As the semester comes to an end, my final projects are getting close to being done and little by little the many stresses are lifted off my shoulders. I can’t help but think about the pressures I have felt. Not just the pressures of classes and schoolwork I have felt this semester, but pressures I have felt for as long as I can remember.
Then there is the pressure of being a first-generation student. Sometimes I feel like I have to prove this to myself. Throughout my time at Mills, I have sat in class or discussion spaces where I shrink as much as I can,
feeling like I don’t belong with the people who use huge words and talk about theories and concepts that I have only heard once or twice.
As a low-income student, the pressure of financing myself is a daily anxiety. I am fortunate to have a family
who would drop everything in order to help me, yet I don’t want them to make more sacrifices after all they have done for me. I’d rather they focus on my younger siblings or themselves. I don’t ask for help unless I need it, and even then I feel disappointed with myself. On top of all of this is the pressure to be successful. I’ve always planned my life with the idea that I would be successful . These are the constant pressures, in addition to smaller ones that I have everyday.
So what do I do? Do I just keep dragging myself as slowly as I can? Do I just start dropping everything and not caring? No. I deal with
these pressures head on.
I’ve learned to start saying no to certain activities and responsibilities – my classes and education are priority number one, along with my health. So as long as I stay focused and organized, it’s possible to be both a book worm and a social butterfly. I remind myself everyday that even though I am a first-gen student who doesn’t know big words, I know a lot more than I think I do. I have my critical thinking skills so that I can learn from the words and ideas that intimidate me. When it comes to finances, there is really no easy way to handle that pressure, but tell myself: “You have worked far too long and far too hard to stop now. You’ll find a way like you always do. You may not like it, but you’ll find a way.” In terms of success… I’m still figuring that one out. Until I do though, my siblings are enough motivation for me. Even if college isn’t for them, I want them to know they can go. Anything is possible. Success is possible no matter what it looks like.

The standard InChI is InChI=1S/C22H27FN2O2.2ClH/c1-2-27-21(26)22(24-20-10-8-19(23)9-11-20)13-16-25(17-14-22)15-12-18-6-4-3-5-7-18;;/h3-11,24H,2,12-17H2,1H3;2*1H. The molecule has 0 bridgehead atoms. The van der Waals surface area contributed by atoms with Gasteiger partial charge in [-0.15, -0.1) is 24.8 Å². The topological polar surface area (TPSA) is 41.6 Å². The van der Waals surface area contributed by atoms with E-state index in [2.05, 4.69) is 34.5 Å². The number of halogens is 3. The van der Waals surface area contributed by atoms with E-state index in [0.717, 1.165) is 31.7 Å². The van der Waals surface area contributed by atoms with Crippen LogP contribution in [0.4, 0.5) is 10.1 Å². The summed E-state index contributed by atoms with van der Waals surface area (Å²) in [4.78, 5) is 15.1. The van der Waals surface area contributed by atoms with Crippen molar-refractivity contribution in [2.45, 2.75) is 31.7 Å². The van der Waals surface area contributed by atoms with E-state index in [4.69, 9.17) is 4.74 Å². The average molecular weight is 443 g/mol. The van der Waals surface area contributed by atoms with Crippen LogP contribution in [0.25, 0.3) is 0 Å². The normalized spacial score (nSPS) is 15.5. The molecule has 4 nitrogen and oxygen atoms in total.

As a low-income first-generation college woman of color who is still learning her identity, these pressures have shaped who I am today. It’s an everyday struggle both internally and externally, but support systems at Mills make these pressures seem less daunting.